Turning to the law, Congress approved the American Taxpayer Relief Act on January 1, 2013. Section 407 of that law, as AFP actually acknowledges, changed the eligibility threshold for qualifying for the PTC to when a project starts construction rather than basing it on when a project is placed in service.  The Senate Finance Committee explained the rationale for this change by saying it was needed to increase business certainty, something conservative and ostensibly pro-business voices like AFP normally support. Given that even AFP concedes that Congress made this change, what exactly is being done without congressional authorization as alleged by AFP?  The answer is nothing.

Congress did not define in the law what it meant in Section 407 when they wrote eligible projects are those “the construction of which begins before January 1, 2014.” Therefore, consistent with Article II, Section 3 of the U.S. Constitution, which directs the president to “take Care that the Laws be faithfully executed,” Congress deferred to the IRS to define what it means to start construction. Since Congress didn’t define it, the IRS had to in order to faithfully execute the law (after all, the IRS can’t administer and enforce the tax code if key terms remain undefined).

In defining what it means to start construction, the IRS relied on past precedent for both options it established to qualify – a physical work standard or a safe harbor based on a percent of project costs paid or incurred by a certain date.  For example, the physical work standard for starting construction is based on precedents for bonus depreciation for self-constructed property in Section 168(k) of the Internal Revenue Code, expensing for qualified property used in refining liquid fuels in Section 179C, and with respect to the recovery period for natural gas distribution lines in Section 168(e).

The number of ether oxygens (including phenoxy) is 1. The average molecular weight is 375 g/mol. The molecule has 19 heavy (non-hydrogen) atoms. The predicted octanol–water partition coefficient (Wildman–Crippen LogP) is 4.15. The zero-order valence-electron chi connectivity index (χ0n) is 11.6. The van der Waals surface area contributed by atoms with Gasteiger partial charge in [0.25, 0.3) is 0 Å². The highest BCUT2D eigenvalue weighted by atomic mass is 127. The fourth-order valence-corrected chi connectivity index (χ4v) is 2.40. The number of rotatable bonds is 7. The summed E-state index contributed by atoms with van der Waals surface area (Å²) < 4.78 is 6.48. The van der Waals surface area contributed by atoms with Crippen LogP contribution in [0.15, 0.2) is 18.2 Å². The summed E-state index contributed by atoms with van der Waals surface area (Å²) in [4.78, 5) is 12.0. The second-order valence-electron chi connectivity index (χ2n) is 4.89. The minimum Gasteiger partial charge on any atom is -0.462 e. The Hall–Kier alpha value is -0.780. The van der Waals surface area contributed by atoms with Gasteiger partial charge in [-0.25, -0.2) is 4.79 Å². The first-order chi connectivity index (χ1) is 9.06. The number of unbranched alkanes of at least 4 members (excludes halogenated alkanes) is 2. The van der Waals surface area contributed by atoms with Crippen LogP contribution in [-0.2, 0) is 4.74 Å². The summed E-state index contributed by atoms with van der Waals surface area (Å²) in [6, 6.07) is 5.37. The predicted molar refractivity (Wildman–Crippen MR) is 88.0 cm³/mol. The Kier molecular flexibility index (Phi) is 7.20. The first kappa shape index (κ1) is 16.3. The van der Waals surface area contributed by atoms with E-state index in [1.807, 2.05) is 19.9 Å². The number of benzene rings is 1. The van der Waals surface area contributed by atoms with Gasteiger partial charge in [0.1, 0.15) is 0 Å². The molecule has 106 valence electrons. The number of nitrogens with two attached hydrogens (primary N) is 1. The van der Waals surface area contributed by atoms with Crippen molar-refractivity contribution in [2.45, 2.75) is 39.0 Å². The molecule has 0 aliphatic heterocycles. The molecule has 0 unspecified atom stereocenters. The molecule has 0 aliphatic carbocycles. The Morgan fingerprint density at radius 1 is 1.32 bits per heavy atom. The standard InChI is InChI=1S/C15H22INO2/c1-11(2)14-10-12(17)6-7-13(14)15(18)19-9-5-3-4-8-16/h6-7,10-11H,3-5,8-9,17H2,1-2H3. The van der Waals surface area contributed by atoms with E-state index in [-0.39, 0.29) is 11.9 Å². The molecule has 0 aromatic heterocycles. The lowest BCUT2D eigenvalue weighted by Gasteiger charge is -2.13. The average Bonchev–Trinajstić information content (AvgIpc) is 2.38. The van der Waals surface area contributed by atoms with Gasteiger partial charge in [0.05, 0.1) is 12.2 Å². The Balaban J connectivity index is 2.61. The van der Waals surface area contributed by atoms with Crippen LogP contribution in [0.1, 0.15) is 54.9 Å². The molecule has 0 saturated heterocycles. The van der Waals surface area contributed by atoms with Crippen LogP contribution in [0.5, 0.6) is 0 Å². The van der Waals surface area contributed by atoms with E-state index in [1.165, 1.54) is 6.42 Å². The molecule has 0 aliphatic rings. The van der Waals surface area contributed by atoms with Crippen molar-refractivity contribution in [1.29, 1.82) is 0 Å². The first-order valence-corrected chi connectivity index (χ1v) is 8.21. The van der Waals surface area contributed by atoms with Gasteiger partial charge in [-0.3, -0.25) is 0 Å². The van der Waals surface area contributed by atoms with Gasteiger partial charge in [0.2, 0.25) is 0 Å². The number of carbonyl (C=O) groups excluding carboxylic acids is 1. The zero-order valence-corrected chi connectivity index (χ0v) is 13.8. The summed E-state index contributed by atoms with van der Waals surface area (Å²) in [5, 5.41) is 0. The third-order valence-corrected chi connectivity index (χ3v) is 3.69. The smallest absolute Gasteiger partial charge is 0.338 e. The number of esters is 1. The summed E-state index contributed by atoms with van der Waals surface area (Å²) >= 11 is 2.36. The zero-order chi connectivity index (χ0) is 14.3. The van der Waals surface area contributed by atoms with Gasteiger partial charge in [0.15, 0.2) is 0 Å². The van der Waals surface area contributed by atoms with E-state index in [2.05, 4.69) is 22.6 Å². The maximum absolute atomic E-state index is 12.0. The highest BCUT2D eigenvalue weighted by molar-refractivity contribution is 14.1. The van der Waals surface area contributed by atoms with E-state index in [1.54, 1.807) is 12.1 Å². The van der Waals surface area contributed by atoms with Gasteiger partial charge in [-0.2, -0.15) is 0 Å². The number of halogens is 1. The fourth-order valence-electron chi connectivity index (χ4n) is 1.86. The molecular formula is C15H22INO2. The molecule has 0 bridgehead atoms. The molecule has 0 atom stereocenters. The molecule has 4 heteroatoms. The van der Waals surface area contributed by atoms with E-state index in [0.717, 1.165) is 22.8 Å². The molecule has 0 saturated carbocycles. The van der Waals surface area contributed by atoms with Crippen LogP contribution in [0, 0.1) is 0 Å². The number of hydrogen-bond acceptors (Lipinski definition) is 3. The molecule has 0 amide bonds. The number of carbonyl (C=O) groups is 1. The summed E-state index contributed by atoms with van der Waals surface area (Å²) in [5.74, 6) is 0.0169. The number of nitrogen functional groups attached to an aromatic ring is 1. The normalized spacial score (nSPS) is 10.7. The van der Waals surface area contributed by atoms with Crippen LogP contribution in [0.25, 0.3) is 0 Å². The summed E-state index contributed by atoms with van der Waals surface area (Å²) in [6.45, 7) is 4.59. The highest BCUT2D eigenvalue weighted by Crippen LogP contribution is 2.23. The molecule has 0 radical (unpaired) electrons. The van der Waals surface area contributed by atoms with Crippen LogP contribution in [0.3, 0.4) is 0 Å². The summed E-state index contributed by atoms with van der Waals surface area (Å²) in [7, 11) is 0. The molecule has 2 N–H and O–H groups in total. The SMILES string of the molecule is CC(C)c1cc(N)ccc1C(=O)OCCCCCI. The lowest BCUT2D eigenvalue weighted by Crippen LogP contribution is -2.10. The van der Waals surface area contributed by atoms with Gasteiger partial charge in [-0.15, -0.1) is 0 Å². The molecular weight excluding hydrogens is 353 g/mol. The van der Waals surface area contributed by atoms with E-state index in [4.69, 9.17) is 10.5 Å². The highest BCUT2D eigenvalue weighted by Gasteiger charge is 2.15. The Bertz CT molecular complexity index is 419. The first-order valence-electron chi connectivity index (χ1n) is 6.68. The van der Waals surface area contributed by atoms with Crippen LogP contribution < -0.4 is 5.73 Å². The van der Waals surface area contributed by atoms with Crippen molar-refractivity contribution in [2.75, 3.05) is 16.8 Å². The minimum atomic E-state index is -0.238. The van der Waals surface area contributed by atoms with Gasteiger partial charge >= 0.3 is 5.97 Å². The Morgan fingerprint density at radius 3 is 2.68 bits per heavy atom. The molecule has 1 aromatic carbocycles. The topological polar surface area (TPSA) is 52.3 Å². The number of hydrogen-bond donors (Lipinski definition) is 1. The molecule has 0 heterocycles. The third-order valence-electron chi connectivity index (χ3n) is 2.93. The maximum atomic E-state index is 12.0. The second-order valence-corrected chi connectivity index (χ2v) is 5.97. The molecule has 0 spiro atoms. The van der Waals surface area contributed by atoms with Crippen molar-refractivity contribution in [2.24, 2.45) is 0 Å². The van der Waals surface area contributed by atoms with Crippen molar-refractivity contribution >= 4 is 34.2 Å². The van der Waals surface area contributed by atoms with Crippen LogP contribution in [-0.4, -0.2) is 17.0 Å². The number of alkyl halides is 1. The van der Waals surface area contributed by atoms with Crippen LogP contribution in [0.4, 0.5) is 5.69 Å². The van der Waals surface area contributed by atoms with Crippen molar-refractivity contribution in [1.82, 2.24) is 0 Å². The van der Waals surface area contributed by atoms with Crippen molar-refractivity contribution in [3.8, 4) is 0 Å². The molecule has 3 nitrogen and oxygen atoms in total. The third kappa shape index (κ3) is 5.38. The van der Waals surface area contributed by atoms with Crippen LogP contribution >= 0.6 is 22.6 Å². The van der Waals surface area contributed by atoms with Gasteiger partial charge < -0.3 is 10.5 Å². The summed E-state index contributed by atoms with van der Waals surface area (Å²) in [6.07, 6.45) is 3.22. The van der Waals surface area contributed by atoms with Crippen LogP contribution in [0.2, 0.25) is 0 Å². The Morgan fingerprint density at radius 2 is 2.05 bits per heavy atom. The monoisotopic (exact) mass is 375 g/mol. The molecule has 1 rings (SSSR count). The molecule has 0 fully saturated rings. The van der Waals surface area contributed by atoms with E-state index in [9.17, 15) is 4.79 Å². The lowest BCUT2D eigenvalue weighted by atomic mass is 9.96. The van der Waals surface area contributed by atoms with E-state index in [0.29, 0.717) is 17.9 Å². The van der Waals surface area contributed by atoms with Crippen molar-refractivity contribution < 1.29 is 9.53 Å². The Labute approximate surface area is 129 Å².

Section 168(k) also provides a precedent for the safe harbor option. In fact, the tax code is so complex, the IRS has regularly offered safe harbors for individuals, partnerships and corporations as a way to simplify compliance (again, something AFP would normally applaud; strange how renewable energy causes AFP to repeatedly abandon otherwise strongly held principles).

So, not only did Congress authorize the IRS to define what it means to start construction, but how the IRS did so has ample precedent from other sections of the tax code and their implementing regulations impacting other business sectors.

Finally, with respect to the law, AFP criticizes the inflation adjustment the IRS applied in April 2013, which raised the value of the PTC slightly.  The potential for an annual inflation adjustment, depending on economic factors, was written into the law by Congress years ago (Section 45(b)(2)).  So, again, contrary to the claim by AFP, the IRS was not acting on its own in making this adjustment.  It was merely implementing the law as approved by Congress.

Why is AFP endorsing a tax increase?

It is also interesting that AFP labels the PTC, which allows taxpayers to keep more of their money, a “giveaway.” In any other context, AFP opposes tax increases on businesses. The PTC seems to be the sole exception where AFP believes raising tax taxes on a business sector is a good idea. Apparently AFP’s concern that tax increases dampen private investment, harm economic growth and cost jobs somehow doesn’t apply to the renewable energy sector as if a principle economic belief is repealed when applied to renewable energy. AFP even says on its website, “Ending these deductions, credits, and exclusions without simultaneously lowering rates would be a tax increase, and AFP would likely oppose such a proposal.” AFP clearly doesn’t apply this steadfast opposition to tax increases to the expiration of the PTC.

Conclusion

The fact remains that the PTC has been a success through:

  • Driving $15 billion annually in investment into U.S. communities over the past 5 years;
  • Supporting more than 50,000 U.S. jobs last year and up to 80,000 in previous years; and,
  • Supporting 550 manufacturing facilities in 44 states supplying the wind energy industry.

The wind energy industry welcomes a discussion about the benefits of the PTC. But, such a discussion is difficult when opponents make allegations totally disconnected from reality and that are so easily proven false.

 

Fact Check

Tom Vinson is the Vice President, Federal Regulatory Affairs at the American Wind Energy Association. He joined AWEA in November 2007. Tom leads the AWEA team working on key areas, including transmission, siting (wildlife, public lands, radar/airspace etc.), offshore wind, worker health and safety, and industry standards development. Prior to joining AWEA, Tom spent more than 10 years working for Members of Congress in both the House and Senate.